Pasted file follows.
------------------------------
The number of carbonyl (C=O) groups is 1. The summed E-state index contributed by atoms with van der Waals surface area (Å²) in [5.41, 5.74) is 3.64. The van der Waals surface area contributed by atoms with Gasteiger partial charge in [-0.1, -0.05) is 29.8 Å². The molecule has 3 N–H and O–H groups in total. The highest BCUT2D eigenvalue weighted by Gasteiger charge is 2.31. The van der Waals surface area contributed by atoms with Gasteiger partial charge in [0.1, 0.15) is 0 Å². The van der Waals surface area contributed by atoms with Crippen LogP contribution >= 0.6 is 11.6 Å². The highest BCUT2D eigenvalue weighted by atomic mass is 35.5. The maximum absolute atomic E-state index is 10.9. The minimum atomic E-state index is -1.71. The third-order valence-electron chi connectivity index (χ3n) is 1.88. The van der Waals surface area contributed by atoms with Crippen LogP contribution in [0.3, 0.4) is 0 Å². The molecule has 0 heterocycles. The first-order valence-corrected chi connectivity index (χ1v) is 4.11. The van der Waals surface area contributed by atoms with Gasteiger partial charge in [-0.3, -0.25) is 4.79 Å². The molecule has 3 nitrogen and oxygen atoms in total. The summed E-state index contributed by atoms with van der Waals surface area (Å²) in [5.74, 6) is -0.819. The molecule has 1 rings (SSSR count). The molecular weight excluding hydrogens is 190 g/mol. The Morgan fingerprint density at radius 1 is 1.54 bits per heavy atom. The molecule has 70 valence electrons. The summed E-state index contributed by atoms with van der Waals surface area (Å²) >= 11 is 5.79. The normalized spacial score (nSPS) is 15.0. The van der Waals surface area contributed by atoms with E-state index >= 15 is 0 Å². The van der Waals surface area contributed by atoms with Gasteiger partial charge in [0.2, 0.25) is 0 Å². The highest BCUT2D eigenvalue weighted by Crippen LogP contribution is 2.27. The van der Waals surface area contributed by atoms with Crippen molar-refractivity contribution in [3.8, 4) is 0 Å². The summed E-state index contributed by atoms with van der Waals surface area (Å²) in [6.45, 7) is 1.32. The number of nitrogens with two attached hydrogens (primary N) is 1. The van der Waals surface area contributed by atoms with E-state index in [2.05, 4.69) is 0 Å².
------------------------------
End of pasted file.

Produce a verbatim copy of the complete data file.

The number of carbonyl (C=O) groups is 1. The summed E-state index contributed by atoms with van der Waals surface area (Å²) in [5.41, 5.74) is 3.64. The van der Waals surface area contributed by atoms with Gasteiger partial charge in [-0.1, -0.05) is 29.8 Å². The molecule has 3 N–H and O–H groups in total. The highest BCUT2D eigenvalue weighted by Gasteiger charge is 2.31. The van der Waals surface area contributed by atoms with Gasteiger partial charge in [0.1, 0.15) is 0 Å². The van der Waals surface area contributed by atoms with Crippen LogP contribution >= 0.6 is 11.6 Å². The highest BCUT2D eigenvalue weighted by atomic mass is 35.5. The maximum absolute atomic E-state index is 10.9. The minimum atomic E-state index is -1.71. The third-order valence-electron chi connectivity index (χ3n) is 1.88. The van der Waals surface area contributed by atoms with Crippen LogP contribution in [0.3, 0.4) is 0 Å². The molecule has 0 heterocycles. The first-order valence-corrected chi connectivity index (χ1v) is 4.11. The van der Waals surface area contributed by atoms with Gasteiger partial charge in [-0.3, -0.25) is 4.79 Å². The molecule has 3 nitrogen and oxygen atoms in total. The summed E-state index contributed by atoms with van der Waals surface area (Å²) in [5.74, 6) is -0.819. The molecule has 1 rings (SSSR count). The molecular weight excluding hydrogens is 190 g/mol. The Morgan fingerprint density at radius 1 is 1.54 bits per heavy atom. The molecule has 70 valence electrons. The summed E-state index contributed by atoms with van der Waals surface area (Å²) >= 11 is 5.79. The normalized spacial score (nSPS) is 15.0. The van der Waals surface area contributed by atoms with E-state index >= 15 is 0 Å². The van der Waals surface area contributed by atoms with Gasteiger partial charge in [0.2, 0.25) is 0 Å². The highest BCUT2D eigenvalue weighted by Crippen LogP contribution is 2.27. The van der Waals surface area contributed by atoms with Crippen molar-refractivity contribution in [3.8, 4) is 0 Å². The summed E-state index contributed by atoms with van der Waals surface area (Å²) in [6.45, 7) is 1.32. The number of nitrogens with two attached hydrogens (primary N) is 1. The van der Waals surface area contributed by atoms with E-state index in [2.05, 4.69) is 0 Å².